There are a number of world fair trade organizations that promote the practice of fair trade throughout the world. The term fair trade may be new to many but the concept of conducting commerce using fair trade principles is not.
The World Fair Trade Organization (WFTO) sets 10 standards for fair trade. They include paying a fair price for a product, using socially conscious trading practices, not using child labor, providing a safe and sanitary work environment, and of course not using indentured servants (slavery) for labor. There are over 350 member organizations in WFTO located in 70 countries.
Sadly hundreds of millions of people throughout the world don’t make a sustainable living because big businesses are exploiting their labor. This occurs in many industries and agricultural areas. It occurs on all continents above and below the equator. The net result is government and non-governmental aid organizations (NGOs) from many countries must raise and donate money to merely sustain large portions of our world’s population.
One of the most important concepts of fair trade is helping farmers, tradesman, and others in countries where exploitation is occurring to develop increasing skill levels and “bootstrap” entire communities by simply paying them a fair price for something they grow, produce or manufacture.
One U.S. City where 10,000 Villages has an affiliate non-profit agency is Austin Texas. The boards of directors of this affiliate are volunteers and nearly all the staff are volunteers. One of the missions of 10,000 Villages and other fair trade organizations is educating the public about fair trade practices.
This year, the Austin 10,000 Villages affiliate is holding an all day fair trade film festival on May 8, 2010. It will be the first ever for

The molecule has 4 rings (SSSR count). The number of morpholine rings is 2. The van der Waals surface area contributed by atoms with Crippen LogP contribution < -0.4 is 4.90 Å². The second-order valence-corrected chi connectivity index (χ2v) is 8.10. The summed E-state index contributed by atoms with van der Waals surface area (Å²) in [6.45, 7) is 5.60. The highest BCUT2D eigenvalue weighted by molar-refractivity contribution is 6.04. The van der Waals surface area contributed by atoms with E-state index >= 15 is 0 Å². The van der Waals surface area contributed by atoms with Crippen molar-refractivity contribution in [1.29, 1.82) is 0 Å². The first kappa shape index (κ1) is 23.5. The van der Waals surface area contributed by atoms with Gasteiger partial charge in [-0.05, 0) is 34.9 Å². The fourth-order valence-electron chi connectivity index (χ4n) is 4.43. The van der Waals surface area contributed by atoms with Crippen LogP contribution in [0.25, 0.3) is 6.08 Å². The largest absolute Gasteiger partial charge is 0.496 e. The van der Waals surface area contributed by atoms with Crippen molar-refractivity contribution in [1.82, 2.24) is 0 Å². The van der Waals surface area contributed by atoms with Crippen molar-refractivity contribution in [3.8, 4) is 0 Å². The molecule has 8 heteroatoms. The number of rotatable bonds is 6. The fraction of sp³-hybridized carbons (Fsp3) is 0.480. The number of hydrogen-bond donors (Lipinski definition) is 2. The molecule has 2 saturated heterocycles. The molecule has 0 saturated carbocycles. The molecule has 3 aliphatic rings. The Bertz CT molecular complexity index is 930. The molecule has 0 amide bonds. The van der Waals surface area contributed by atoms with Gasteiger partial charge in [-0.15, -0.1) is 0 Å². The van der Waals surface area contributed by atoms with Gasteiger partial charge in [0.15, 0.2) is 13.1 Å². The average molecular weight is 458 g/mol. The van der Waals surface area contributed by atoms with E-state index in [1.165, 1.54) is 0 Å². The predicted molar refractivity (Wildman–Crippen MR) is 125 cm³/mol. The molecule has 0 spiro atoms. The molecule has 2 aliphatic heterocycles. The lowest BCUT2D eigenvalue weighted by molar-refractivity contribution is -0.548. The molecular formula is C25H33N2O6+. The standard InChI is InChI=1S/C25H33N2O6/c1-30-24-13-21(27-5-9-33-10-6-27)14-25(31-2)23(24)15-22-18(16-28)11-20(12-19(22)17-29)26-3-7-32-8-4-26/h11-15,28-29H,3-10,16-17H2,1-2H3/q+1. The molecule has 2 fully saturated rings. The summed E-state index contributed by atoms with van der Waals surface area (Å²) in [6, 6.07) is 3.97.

One of the films currently being scheduled to be shown is The Price of Sugar. The Price of Sugar is an award winning documentary narrated by the Paul Newmann which features the Vicini family, sugar plantation owners in the
The Vicini family is a prominent and powerful family in the
The legal community calls this type of threat of lawsuit Strategic Litigation Against Public Participation, or SLAPP. In the case of 10,000 Villages, the threat of lawsuit appears to be aimed at getting the board of directors of the
The film can be rented at many video stores, it is available for sale at Amazon.com, and is widely distributed. On YouTube there are hundreds of cuts from the film. Yet the Board of Directors of 10,000 Villages of Austin is now having to seriously consider whether they should pull the film from showing or not. Since the issue of keeping the non-profit out of legal trouble is so serious and has huge financial implications, the Austin 10,000 Villages board of directors is having continuing discussion with their own counsel and will make the decision to take the risk and show the film the day before the film festival. They have located a back up film in case the board decides the risk is too great.
The irony in this whole story is that 10,000 villages is not a radical group and the film is commercially and widely available. They are a simple single purpose non-profit designed to market goods of artisans from around the world and to educate the public on fair trade.
As leaders in the fair trade community 10,000 Villages of Austin believes it should “walk the talk” and not allow the fear of a lawsuit stop them from exercising what they believe are their 1st amendment rights. However if they are sued and spend precious money fighting the lawsuit they divert critical funds that will be used to buy goods for the artisans they are trying to support. If that happens the kind of impoverished people depicted in the film The Price of Sugar are the big losers.
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